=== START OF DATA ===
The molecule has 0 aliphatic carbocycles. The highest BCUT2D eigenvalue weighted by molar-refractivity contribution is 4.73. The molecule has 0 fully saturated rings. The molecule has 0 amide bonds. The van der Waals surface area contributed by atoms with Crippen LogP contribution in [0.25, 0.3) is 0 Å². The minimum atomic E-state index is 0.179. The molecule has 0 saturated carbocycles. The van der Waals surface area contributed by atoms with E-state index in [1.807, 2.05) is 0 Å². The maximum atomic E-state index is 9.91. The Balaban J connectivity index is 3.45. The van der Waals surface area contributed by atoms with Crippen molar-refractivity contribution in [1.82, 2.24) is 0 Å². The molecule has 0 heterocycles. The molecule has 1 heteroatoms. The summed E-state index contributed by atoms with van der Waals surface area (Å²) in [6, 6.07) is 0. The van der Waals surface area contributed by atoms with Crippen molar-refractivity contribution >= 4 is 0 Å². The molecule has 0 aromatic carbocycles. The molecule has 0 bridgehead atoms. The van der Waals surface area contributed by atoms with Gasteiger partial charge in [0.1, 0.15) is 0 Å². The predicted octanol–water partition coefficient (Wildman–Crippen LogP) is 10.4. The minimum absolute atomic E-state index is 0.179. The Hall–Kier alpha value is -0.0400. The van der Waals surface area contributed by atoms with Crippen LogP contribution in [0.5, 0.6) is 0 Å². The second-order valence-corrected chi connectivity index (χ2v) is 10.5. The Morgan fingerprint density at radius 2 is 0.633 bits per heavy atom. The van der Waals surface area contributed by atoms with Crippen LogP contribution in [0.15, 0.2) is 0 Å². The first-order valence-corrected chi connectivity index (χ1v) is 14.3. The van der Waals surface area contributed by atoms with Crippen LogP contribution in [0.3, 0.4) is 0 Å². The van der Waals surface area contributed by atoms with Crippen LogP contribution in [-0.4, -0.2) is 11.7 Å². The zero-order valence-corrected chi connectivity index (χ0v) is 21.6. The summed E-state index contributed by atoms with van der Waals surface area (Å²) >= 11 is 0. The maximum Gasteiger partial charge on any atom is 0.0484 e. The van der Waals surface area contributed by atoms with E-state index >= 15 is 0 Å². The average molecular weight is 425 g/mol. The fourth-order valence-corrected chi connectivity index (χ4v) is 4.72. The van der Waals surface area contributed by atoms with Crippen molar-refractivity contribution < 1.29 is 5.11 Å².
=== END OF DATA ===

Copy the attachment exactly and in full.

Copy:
The molecule has 0 aliphatic carbocycles. The highest BCUT2D eigenvalue weighted by molar-refractivity contribution is 4.73. The molecule has 0 fully saturated rings. The molecule has 0 amide bonds. The van der Waals surface area contributed by atoms with Crippen LogP contribution in [0.25, 0.3) is 0 Å². The minimum atomic E-state index is 0.179. The molecule has 0 saturated carbocycles. The van der Waals surface area contributed by atoms with E-state index in [1.807, 2.05) is 0 Å². The maximum atomic E-state index is 9.91. The Balaban J connectivity index is 3.45. The van der Waals surface area contributed by atoms with Crippen molar-refractivity contribution in [1.82, 2.24) is 0 Å². The molecule has 0 heterocycles. The molecule has 1 heteroatoms. The summed E-state index contributed by atoms with van der Waals surface area (Å²) in [6, 6.07) is 0. The van der Waals surface area contributed by atoms with Crippen molar-refractivity contribution >= 4 is 0 Å². The molecule has 0 aromatic carbocycles. The molecule has 0 bridgehead atoms. The van der Waals surface area contributed by atoms with Gasteiger partial charge in [0.1, 0.15) is 0 Å². The predicted octanol–water partition coefficient (Wildman–Crippen LogP) is 10.4. The minimum absolute atomic E-state index is 0.179. The Hall–Kier alpha value is -0.0400. The van der Waals surface area contributed by atoms with Crippen LogP contribution in [0.5, 0.6) is 0 Å². The second-order valence-corrected chi connectivity index (χ2v) is 10.5. The Morgan fingerprint density at radius 2 is 0.633 bits per heavy atom. The van der Waals surface area contributed by atoms with Crippen LogP contribution in [0.15, 0.2) is 0 Å². The first-order valence-corrected chi connectivity index (χ1v) is 14.3. The van der Waals surface area contributed by atoms with Crippen LogP contribution in [0.3, 0.4) is 0 Å². The van der Waals surface area contributed by atoms with Crippen LogP contribution in [-0.4, -0.2) is 11.7 Å². The zero-order valence-corrected chi connectivity index (χ0v) is 21.6. The summed E-state index contributed by atoms with van der Waals surface area (Å²) >= 11 is 0. The maximum Gasteiger partial charge on any atom is 0.0484 e. The van der Waals surface area contributed by atoms with E-state index >= 15 is 0 Å². The average molecular weight is 425 g/mol. The fourth-order valence-corrected chi connectivity index (χ4v) is 4.72. The van der Waals surface area contributed by atoms with Crippen molar-refractivity contribution < 1.29 is 5.11 Å².